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Caching a default instance to avoid initializing it every time (with Moo)

by Dallaylaen (Hermit)
on Feb 08, 2018 at 14:19 UTC ( #1208712=perlquestion: print w/replies, xml ) Need Help??
Dallaylaen has asked for the wisdom of the Perl Monks concerning the following question:

Hello dear esteemed monks,

I have a class that is read-only. It does have parameters, but for the most cases a default instance would fit. So I'd like to avoid unneeded initialization and just return $ONE_AND_TRUE_INSTANCE if such exists and no parameters are given to new().

Here's how I would've done this outside Moo/Moose:

my $ONE_TRUE_INSTANCE = __PACKAGE__->new; sub new { my ($class, %args) = @_; return $ONE_TRUE_INSTANCE if ($ONE_TRUE_INSTANCE and $class eq __PACKAGE__ and !%args); # normal constructor here ... };

Can the same be achieved with Moo? How can my example code be improved? Maybe there's a proper architectural solution and/or pattern for this?

Thank you,

UPDATE: actually I can do this with Moo, so the question remains - what can be fixed in architecture to avoid the need for "defaulton":

package Defaulton; use Moo; has foo => is => ro => default => sub { 42 }; my $INST = __PACKAGE__->new; around new => sub { my ($orig, $class, @args) = @_; return $INST if $INST and $class eq __PACKAGE__ and !@args; return $class->$orig(@args); }; 1;

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Re: Caching a default instance to avoid initializing it every time (with Moo)
by Eily (Prior) on Feb 08, 2018 at 15:09 UTC

    It kinda looks like a singleton, except not exactly so I don't know if Moo can do this. But maybe since what you want is neither of the two behaviours you might expect for a class (always a new instance, or always the same), this can be done in a separate function, rather than the constructor?

    my $default; sub get_instance { my ($class, %args) = @_; return $default ||= $class->new unless %args; return $class->new(%args); }

      "...looks like a singleton...I don't know if Moo can do this..."

      Probably this can be easily done with Role::Singleton by just saying with 'Role::Singleton';?

      I never used this and stumbled over it by chance.

      Best regards, Karl

      «The Crux of the Biscuit is the Apostrophe»

      perl -MCrypt::CBC -E 'say Crypt::CBC->new(-key=>'kgb',-cipher=>"Blowfish")->decrypt_hex($ENV{KARL});'Help

        You'd still have to write a wrapper if you want a single interface to sometimes provide a new instance, sometimes the singleton. But I like that this interface leaves the choice to the caller, you can either have a new instance, regardless of input, or the singleton when you know it can work.

      I ended up going that way because around new wasn't welcome by the team. However, from my point of view caching a read-only object should be transparent to the user of the class as long as it's documented and there's a way to really instantiate a new object if one wants to.

Re: Caching a default instance to avoid initializing it every time (with Moo)
by Your Mother (Bishop) on Feb 08, 2018 at 17:19 UTC

    I tend to do what Eily showed but there is also MooX::ClassAttribute

    BEGIN { package Catty; use Moo; use MooX::ClassAttribute; class_has "catcat" => is => "lazy", clearer => 1; # Sometimes desirable, like cache clearing. sub _build_catcat { my @them = qw( Abyssinian Balinese Chartreux Korat Nebelung Somali Tonkinese ); $them[rand@them]; } 1; } use Catty; my $catty = Catty->new; print $catty->catcat, $/; my $fat_catty = Catty->new; print $fat_catty->catcat, $/; Catty->clear_catcat; print $catty->catcat, $/; print $fat_catty->catcat, $/;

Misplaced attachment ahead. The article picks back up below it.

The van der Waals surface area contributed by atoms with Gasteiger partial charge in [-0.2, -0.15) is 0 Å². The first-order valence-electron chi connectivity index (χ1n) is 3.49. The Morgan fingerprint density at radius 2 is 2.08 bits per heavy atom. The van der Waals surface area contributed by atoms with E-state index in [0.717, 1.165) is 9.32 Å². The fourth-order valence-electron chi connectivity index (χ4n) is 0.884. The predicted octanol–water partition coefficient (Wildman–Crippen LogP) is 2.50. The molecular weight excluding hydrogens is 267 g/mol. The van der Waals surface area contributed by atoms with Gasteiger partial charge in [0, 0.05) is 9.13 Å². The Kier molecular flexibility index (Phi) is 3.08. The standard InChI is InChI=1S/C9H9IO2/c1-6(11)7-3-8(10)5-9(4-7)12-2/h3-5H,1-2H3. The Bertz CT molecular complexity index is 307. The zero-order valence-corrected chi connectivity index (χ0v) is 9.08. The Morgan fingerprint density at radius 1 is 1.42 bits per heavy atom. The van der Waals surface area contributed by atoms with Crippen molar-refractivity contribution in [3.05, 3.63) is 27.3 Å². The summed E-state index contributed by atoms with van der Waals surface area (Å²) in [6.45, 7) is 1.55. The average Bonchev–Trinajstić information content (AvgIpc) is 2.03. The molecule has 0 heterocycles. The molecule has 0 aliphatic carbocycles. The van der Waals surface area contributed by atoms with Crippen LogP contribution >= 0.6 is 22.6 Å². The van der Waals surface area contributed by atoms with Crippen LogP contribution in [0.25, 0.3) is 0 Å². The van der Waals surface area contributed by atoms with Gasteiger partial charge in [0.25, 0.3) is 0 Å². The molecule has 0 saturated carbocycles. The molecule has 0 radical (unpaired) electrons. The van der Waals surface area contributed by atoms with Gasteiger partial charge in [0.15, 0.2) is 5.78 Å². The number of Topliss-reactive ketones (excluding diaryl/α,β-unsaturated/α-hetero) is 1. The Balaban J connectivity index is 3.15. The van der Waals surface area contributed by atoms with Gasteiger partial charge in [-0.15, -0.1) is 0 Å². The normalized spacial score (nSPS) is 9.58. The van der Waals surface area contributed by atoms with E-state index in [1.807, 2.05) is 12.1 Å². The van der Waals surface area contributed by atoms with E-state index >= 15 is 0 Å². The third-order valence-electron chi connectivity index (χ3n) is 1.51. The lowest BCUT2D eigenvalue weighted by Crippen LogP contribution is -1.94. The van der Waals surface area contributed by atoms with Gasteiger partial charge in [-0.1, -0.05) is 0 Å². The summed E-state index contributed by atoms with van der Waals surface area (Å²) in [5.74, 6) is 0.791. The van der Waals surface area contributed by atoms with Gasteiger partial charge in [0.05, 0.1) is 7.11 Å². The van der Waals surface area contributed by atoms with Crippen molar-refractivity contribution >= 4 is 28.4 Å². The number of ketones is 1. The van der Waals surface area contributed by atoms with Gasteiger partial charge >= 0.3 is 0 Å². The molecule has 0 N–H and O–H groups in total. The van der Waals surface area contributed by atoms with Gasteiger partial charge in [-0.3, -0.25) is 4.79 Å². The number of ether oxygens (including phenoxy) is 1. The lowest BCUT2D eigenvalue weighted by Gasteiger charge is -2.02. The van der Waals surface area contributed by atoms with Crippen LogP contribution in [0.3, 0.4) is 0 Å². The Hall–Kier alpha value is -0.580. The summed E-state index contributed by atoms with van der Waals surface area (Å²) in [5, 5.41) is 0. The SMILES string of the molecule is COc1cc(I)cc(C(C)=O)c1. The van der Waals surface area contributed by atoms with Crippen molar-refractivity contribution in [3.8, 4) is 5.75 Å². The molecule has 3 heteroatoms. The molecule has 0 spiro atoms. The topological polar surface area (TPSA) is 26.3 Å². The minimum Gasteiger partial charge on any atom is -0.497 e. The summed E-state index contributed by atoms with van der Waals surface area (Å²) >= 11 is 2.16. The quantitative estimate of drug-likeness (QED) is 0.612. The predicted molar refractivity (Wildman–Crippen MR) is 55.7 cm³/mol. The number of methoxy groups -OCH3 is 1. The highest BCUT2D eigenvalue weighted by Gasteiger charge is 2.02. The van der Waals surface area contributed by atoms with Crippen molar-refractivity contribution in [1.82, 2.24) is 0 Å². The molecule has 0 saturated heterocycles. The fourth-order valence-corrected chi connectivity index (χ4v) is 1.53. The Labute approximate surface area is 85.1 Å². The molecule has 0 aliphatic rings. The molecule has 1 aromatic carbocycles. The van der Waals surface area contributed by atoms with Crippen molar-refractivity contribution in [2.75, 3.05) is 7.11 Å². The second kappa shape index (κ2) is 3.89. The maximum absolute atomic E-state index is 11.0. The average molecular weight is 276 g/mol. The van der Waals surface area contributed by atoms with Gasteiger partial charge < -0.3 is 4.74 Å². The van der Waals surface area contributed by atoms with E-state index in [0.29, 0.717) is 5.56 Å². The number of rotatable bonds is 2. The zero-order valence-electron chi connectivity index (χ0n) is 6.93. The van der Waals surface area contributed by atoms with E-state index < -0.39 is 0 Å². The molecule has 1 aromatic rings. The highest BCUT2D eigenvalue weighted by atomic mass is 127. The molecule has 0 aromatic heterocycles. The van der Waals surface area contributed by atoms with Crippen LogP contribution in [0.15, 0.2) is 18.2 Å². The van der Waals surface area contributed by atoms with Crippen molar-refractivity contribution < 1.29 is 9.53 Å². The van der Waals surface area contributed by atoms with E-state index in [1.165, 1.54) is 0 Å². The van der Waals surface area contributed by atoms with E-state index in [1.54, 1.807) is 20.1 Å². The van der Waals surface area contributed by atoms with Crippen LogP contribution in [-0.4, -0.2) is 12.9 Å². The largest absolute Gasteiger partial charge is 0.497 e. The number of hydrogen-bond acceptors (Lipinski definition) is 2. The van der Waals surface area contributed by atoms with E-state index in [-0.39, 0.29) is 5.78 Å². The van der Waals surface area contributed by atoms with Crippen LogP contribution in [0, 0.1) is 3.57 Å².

As for your question about design: a cached copy of something that is global to a process/env is fine. You can set it up to be readonly or have a private writer too for testing mock objects or something. You'd probably need to give details about what the design is and does to get solid advice on whether or not your case might have other, possibly better, options.

Re: Caching a default instance to avoid initializing it every time (with Moo)
by Anonymous Monk on Feb 08, 2018 at 18:42 UTC
    This is a Singleton pattern, and that is how you should implement it. For instance, let there be a sub instance which either returns a cached copy or creates a new instance and caches it. Don't try to do this in a constructor or a wrapper around it – you will confuse other people, at best. Give them what they are conditioned to expect to see. You also need to be very sure that you are storing the cached instance in a persistent global variable as you think you are.
      Give them what they are conditioned to expect to see.

      Throwing a colander of words spaghetti at the wall and managing to have a piece stick is perhaps a valid approach to problem solving but so is doing blockchain in pencil and paper.

      You also need to be very sure that you are storing the cached instance in a persistent global variable as you think you are.

      Where is your example code to test this stern advice? If it was worth saying, it's worth showing.

      It is insulting that, again, there were three working, technical answers presented before your reply and you still felt the need to chime in, adding nothing. Then again, maybe you can't read the code in the three examples so you might not have realized the question was trebly answered already.

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